7) The expression of thought by whatever medium is free and without prior censorship except for restrictions imposed by law.
8) Every person's correspondence, documents and private books are inviolable.
9) The inviolability of the home is guaranteed. Premises may be searched only pursuant to a warrant issued by competent authorities and in those cases provided by the Law.
10) No one may be arrested for a crime or minor offense or as a security measure except by virtue of a warrant issued by a competent authority, except the case of in flagrante delicto.
11) No one may be compelled in a criminal case to testify against himself, against his spouse or relatives within the fourth degree of consanguinity or second degree of affinity.
12) No one may be sentenced without having been charged, heard and convicted in trial.
13) The law has no retroactive effect except in criminal matters and then only when favorable to the defendant.
14) Actions or omissions not defined as crimes or offenses and sanctioned by law prior to being perpetrated are not punishable.
15) There is no imprisonment for debts.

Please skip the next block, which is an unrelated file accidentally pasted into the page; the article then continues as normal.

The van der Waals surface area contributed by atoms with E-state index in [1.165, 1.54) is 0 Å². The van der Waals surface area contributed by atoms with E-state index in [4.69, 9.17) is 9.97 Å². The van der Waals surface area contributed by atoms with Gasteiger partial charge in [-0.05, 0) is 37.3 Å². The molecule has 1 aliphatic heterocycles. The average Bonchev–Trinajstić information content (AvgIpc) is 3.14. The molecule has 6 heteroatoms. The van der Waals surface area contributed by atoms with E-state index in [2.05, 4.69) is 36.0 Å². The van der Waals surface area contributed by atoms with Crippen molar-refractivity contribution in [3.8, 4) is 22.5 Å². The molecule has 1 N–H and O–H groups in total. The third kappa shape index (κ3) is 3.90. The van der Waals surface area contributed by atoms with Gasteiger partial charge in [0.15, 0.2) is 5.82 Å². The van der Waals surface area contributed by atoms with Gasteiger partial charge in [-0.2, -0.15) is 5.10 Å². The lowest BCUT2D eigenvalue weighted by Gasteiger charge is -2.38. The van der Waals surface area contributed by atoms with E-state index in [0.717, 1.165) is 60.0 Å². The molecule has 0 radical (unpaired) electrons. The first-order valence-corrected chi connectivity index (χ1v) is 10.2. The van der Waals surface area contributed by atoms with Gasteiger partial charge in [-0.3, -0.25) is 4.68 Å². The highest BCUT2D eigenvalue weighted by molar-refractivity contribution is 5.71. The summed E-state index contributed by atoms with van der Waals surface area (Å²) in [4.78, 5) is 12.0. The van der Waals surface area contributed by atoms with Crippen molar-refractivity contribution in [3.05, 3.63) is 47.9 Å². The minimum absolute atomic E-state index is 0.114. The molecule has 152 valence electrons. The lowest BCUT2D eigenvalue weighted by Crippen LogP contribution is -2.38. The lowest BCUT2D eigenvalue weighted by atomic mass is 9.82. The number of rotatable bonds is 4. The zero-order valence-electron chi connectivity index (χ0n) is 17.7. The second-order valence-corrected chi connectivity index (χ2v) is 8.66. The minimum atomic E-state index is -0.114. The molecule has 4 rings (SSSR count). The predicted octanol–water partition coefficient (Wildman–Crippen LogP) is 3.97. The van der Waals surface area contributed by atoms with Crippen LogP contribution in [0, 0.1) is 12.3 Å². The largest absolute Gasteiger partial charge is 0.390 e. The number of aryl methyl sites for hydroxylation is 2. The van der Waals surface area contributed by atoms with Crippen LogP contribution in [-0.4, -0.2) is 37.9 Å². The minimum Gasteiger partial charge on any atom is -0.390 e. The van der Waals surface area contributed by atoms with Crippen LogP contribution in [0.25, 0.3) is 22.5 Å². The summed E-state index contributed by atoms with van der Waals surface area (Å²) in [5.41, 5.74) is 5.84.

16) No arrested or imprisoned person can be denied the satisfaction of his natural functions; nor have inflicted upon him physical or mental torture, cruel treatment, infamous punishment or acts, hardships or coercion, nor be compelled to perform work detrimental to his health or incompatible with his physical constitution or his human dignity. Any agents or public employees issuing orders contravening the provisions contained herein and any subordinates executing those orders will be dismissed from their positions and will be permanently prohibited from holding any public post and will be subjected to the corresponding legal sanction. The heads of prisons and places of detention shall be responsible as perpetrators thereof, for any act of torture, cruel treatment, or infamous punishment inflicted on inmates or persons detained in the establishment of which they are in charge, even when there is a subordinate directly responsible for those acts, and will be convicted as accomplices, unless upon learning of the facts, they took the necessary steps to avoid or stop the act, and initiated proceedings against the perpetrators. Any guard making unauthorized use of arms against an inmate or person arrested will be held responsible in accordance with the Penal Law. The actions derived from the crime committed under these circumstances is not subject to the Statute of Limitations.